Do you think there is a danger of preaching to the choir, to an extent?

I don’t think so.  Firstly I think we’re seeing a huge revolution across many demographics.  People are awakening to the ideas of our impact on the planet.  But I think, crucially, we are not preaching to the converted, because they’re converted only in the sense that they have acknowledged these issues but they haven’t changed their lifestyles in the majority.

It’s a very important time in history, because of this enlightenment that is happening, a wider understanding amongst people from all walks of life.  It’s one step, it’s then the actions that those people need to take, to make real change happen.

So there’s no such thing here as preaching to the converted.  It’s really a case of “brilliant, people are understanding and agreeing on these issues, now what can we all do to make these changes and improve our world?”.

River Cottage HQ

What plans do you have for the future?

I’m focusing on my second cookbook.  I’ve just completed a proposal which I’ll be taking to publishers over the next few months, hoping to publish next year.  That’s one of two main projects I’ve got going on.

The second is that I’ll be helping launch a new restaurant at the Bankside Hotel in Blackfriars.  I’ll be helping devise the concept, and acting as their sustainability consultant, essentially designing a sustainable restaurant in central London.

You work with some innovative suppliers, such as the Severn Project and Grow Bristol.  Do you think that small-business innovation can affect coherent change, in the face of the global issues we face around food and sustainability?

Firstly, we shouldn’t underestimate the power of the small farmer.  70% of the world’s food is produced by farms smaller than two hectares.  Only 15% of those have livestock, or even machinery.  Most of the developing world feed themselves in that way, and it’s really only in the industrial world where we’ve moved, to the extent we have, to industrial farming. So these projects that you mention, I see them as part of this huge global network of small farmers that are feeding the world.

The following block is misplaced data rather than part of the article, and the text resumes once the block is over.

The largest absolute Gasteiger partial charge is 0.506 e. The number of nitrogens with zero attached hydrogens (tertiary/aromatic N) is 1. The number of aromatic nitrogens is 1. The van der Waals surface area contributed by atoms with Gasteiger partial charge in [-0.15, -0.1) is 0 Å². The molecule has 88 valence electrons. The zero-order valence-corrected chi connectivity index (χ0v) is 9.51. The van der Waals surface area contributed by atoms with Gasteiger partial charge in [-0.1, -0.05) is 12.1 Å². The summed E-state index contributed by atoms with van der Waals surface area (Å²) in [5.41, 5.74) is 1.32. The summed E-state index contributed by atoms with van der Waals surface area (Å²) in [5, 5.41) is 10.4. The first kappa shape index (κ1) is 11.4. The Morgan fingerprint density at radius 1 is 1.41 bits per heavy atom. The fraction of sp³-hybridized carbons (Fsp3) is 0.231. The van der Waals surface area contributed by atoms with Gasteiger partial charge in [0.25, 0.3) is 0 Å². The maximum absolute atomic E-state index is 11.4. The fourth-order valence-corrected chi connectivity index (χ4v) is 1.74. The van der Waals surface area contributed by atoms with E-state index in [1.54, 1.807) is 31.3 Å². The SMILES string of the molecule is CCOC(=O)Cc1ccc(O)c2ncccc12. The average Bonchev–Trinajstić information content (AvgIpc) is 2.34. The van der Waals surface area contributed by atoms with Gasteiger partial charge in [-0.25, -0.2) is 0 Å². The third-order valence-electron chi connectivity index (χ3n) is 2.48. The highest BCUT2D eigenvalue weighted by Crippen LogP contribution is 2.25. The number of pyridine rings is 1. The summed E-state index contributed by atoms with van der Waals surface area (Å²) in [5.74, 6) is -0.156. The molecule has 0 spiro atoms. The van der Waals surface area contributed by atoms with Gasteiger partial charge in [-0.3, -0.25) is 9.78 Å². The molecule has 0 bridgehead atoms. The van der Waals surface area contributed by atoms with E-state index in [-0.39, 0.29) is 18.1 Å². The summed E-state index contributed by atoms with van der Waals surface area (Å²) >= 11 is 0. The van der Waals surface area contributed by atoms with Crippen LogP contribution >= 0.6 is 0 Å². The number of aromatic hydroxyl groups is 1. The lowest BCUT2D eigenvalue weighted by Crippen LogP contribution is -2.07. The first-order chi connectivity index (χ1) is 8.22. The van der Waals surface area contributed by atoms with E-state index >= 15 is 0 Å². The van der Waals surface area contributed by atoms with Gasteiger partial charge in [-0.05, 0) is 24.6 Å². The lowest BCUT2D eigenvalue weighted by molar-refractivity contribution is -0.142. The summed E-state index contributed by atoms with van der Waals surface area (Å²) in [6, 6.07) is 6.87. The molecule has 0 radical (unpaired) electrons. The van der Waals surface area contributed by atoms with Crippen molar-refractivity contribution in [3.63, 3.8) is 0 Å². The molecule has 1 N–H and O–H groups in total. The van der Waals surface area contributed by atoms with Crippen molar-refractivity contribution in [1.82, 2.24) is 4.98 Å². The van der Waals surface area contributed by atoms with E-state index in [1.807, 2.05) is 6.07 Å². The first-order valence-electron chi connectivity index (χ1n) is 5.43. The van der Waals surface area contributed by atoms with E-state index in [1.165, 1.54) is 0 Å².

The impact that these small farms have is huge, in the sense that they’re providing the world with food in a way that supports the local economies, communities, even the local ecologies.  Practising agro-ecological farming methods, which generally these small farms have to do.  Because it’s not a monoculture as such – a small farm demands that you take on a poly-cultural system where you must grow a larger variety of species of plants, perhaps integrated with livestock, promoting domestic biodiversity.  They’re so important for the future of humanity, to maintain an equilibrium with nature that’s necessary for our survival.

What are your hopes and fears for the future?

The industrial world is waking up to the idea of sustainability, of needing to understand the effects of our farming methods and decisions on nature and Mother Earth, and how it’s costing us financially.  Those invoices from Mother Earth are being seen, and costing governments and industries money.  It’s starting to come to some climax, where the ice caps are melting and it’s really becoming very obvious and very costly. 

The industrial world is therefore being forced to change, developing into a new post-industrial revolution.  I think what’s happening is the cost of using vast amounts of nitrates and fertilisers and fungicides on the soils is starting to outweigh the benefits.  The cons are starting to outweigh the pros.  What we will start to see is a revolution within industrial farming, taking on some of those key methods from small farms.  Which will save money, but also prevent as much damage.

For Tom’s website, click here.